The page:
We Come With This Place: Debra Dank on her debut and what comes next
Ahead of the London Book Fair, Think Australian talks to author Debra Dank, whose debut memoir is in the running for three NSW Premier’s awards and the Stella Prize, about the book’s journey to publication, what she hopes international readers might take from it, and plans for her second book.
Your book We Come With This Place (Echo) has been shortlisted for three NSW Premier’s literary awards and longlisted for this year’s Stella Prize. Can you tell us about your process of writing it?
Certainly the lead up to the book kind of happened in all the ways you listed—years in the making, in a burst, winding, ruler straight, collaborative and yes, insanely private but created for public sharing. It is the recount of some of the events which have shaped and impacted lives in my family. As a process then to complete the PhD, it was important and significant to do justice to those whose acts have been recounted in words. I was conscious of treating all of those ‘characters’ with the utmost respect but also with the gentle love I have always received in my family. And I needed to remain true to who they are and what they did and not create a false, shiny new discourse.
Due to the book starting its life as part of my PhD, with no intention to be a book, my supervisor was so very supportive and helpful in making me understand that I could shape this into what I would like for it to be. She was truly such a big part of what the final product is. For example, I didn’t want chapters because that is not how these stories work, so she said, ‘don’t have chapters’. Associate Professor Antonia Pont provided the opportunity for me to be courageous in making this work for these stories hence episodes and the nonlinear storying as it exists in my community became the format of this narrative collection.
Can you share what considerations or protocols you had to think about when telling this story?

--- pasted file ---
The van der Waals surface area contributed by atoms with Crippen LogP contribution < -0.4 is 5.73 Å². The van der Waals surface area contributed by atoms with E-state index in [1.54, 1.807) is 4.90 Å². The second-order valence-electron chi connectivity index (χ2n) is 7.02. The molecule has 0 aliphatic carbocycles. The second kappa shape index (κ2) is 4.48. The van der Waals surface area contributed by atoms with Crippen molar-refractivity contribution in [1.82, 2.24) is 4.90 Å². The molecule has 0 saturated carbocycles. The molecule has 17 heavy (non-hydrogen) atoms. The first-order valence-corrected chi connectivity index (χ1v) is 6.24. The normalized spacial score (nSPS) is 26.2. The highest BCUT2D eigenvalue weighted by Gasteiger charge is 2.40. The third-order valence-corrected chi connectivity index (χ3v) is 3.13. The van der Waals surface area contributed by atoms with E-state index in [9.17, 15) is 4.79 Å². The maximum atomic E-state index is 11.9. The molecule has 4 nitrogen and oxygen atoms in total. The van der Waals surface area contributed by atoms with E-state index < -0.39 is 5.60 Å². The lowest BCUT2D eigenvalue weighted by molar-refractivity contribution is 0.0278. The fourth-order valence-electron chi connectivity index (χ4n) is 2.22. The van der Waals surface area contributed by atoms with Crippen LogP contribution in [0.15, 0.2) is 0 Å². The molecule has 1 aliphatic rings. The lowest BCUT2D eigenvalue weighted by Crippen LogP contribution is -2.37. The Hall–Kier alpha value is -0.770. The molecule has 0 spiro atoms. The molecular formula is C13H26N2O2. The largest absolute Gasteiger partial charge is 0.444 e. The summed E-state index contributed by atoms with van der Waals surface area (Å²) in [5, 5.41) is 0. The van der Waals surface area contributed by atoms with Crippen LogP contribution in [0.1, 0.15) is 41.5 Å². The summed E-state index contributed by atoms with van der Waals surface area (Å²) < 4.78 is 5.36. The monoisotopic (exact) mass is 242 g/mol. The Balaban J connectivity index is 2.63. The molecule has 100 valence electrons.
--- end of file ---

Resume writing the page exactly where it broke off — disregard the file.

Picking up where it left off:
Both my parents have passed away but for many years, both mum and dad urged me to write down some of our stories. My parents are amazing people—I cannot speak of them in the past tense because they are still here—so I had their desire and permission to write about our stuff. I really wanted them to be represented in ways that were authentic, and again, not shiny. My aunt was also part of the permissions that were vitally important to me. She was beside me as I raised my children on Country. She is also now passed away, but she taught me so much about being Gudanji/Wajaka, she walked me and my children across our Country and taught us with more patience than a human body should be able to contain. I tried desperately hard to be what my parents and my aunt would expect of me.
Non-human relationships and the protocols of how my community engages with our non-human kin was and remains a normal behaviour. It’s how and what we do as Gudanji/Wakaja people. Listening carefully, in ways that are different to the understanding I have of the utilisation of a ‘sense’, is done through a whole-of-body listening. Only when we listen with our whole body do we hear the stories of those non-human kin. If we, Gudanji/Wakaja mob, don’t listen in this way, then we lose the opportunity to live well with Country and then bad things happen. This is one of the big protocols I was taught as a child and it is one of the big protocols that I have taught my own children. (more…)
Originally published by Books and Publishing (Read More)